He Who Has Ears, Let Him Hear

This phrase appears 7 times in the gospels; 8 if you count Mark 4:23. (Most modern translations omit that one.) Two are duplicates of Matt 13:9 having to do with the Sower and the seed. A variation, “he who has an ear” appears 7 times in Rev 2-3, and another version, “let the reader understand” appears in Matt 24:15. These words, only used by the Lord, seem to underscore something important. It’s as if He’s saying, “Pay attention now. This part is not optional.”  Adding them up gives us 14 passages that are required understanding for the believer.

Let’s Take A Look At What They Say

In Matt 11:14-15, the Lord informed Israel that if they chose to accept John the Baptist as “the Elijah who was to come” then he would be. The implications of their choice were staggering, requiring that Jesus is accepted as their Messiah as well since the mission of Elijah was to herald the coming Messiah. Had this happened, all of Israel’s Kingdom promises would have begun to come true. Israel’s leaders rejected both John and Jesus, and the result was a 2000 year pause in the fulfillment of Israel’s destiny.

In Matt 13:9, Mark 4:9, and Luke 8:8 the subject is the Sower and the four soils, which the Lord identified as a parable about His Word in the church age and the opposition it will encounter. The opposition obviously includes Satan, but also some ordinary people who refuse to become knowledgeable about His word, being too preoccupied with various earthly circumstances. Having chosen to place their emphasis on the things of this world, He proclaimed, many will find the next one to be distinctively not to their liking.

More Cause and Effect

In Mark 4:23 the subject is the revelation of things hidden, and the relationship between considering and understanding. There’s a connection here with the references above because the Lord clearly identified the cause and effect relationship between the effort we put forth in studying, and the depth of understanding we’ll attain. Every detail of God’s plan will be revealed, but only the diligent student will comprehend.

“Consider carefully what you hear,” he continued. “With the measure you use, it will be measured to you–and even more. Whoever has will be given more; whoever does not have, even what he has will be taken from him.” With the measure you use (time and effort in study) it will be measured to you (level of comprehension) Mark 4:24-25.

Mark 7:16, where the phrase is omitted in modern translations, has to do with clean and unclean foods. The Lord declared all foods clean and the heart of man incurably unclean, and warned us again that spiritual cleanliness is a matter of the heart, not of behavior. It’s another application of a principle we’ve discussed before. That which is physical and external in the Old Testament becomes spiritual and internal in the New Testament.

And Still More

Luke 14:35 is a parable about salt and saltiness. Salt was a preservative; retarding the effect of spoilage in the age before refrigeration. In the parable, it’s a model of the church. If salt loses its saltiness it’s useless. It has no other purpose. If the church loses its preservative nature, no longer retarding the spoiling effect of sin in the world, it too becomes useless. As He predicted, becoming too immersed in the things of this world has rendered the latter-day church all but ineffective in retarding the spoilage of the world due to sin.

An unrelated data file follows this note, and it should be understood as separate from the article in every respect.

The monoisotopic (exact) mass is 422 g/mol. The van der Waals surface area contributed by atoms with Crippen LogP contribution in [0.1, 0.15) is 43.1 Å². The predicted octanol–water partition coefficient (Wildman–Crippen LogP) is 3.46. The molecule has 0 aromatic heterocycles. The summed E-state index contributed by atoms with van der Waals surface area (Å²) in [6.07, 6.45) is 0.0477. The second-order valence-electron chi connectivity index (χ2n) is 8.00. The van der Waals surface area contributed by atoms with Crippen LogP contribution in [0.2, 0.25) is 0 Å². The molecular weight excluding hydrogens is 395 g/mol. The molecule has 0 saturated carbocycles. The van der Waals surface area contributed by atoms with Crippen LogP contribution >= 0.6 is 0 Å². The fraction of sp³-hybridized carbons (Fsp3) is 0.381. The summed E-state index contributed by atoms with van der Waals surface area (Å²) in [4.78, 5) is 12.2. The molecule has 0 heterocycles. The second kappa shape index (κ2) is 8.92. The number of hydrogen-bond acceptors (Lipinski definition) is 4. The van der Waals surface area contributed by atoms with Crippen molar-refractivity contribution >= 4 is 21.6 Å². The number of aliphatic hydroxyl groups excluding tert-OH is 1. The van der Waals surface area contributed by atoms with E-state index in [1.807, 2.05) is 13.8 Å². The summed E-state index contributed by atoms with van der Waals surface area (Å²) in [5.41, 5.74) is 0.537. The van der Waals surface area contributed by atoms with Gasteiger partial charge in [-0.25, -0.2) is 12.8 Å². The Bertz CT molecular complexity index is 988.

Church History According to Jesus

The 7 references in Revelation 2-3 also describe the church age. Each follows an admonition to a group claiming to be part of the church. To those caught up in organized religion, He warns, “Come back to your first love (Rev. 2:5).” To those suffering persecution, He admonishes, “Be faithful (Rev. 2:10).” To those practicing idolatry, He commands, “Repent (Rev. 2:16).” To those wrapped up in cult-like systems, He threatens repayment according to their deeds (Rev. 2:22). He accuses mainline denominations of being spiritually dead (Rev. 3:1), comforts evangelicals with the promise of His return for them (Rev. 3:10), and condemns apostates to eternal loss (Rev. 3:16). For each group, a clear choice is given and each group is admonished to comprehend it.

The Times of the End

Finally, the variation “Let the reader understand” in Matt 24:15 concerns events that signal the end of the age. Here the Lord commanded us to understand eschatology; the study of the end times. The sad fact that so-called theologians have made this a controversial issue is no excuse. He wouldn’t require you to understand without giving you the capacity to do so (review Mark 4:23-25). Failure to do this, He implied, will result in us being mistaken about the purpose of those events, and woefully ignorant concerning the signs of His return. And so we are.

Truth or Consequences

In each case, those being addressed are offered a clear choice, consequences are foretold, and a commandment to understand is given. It is as clean cut a model as you’ll find anywhere in Scripture of the basis on which the Lord has determined to relate to us. Whether we’re a part of Israel, the Church, or the World, the underlying principle is choice.

Ultimately the consequences of our choices can be a matter of life or death.  We will either say to Him, “Lord, Thy Will be done” and accept His offer of eternal life with Him, or He will say to us, “mankind, thy will be done” and send us to a place where we’ll never have to hear His voice again. 06-30-03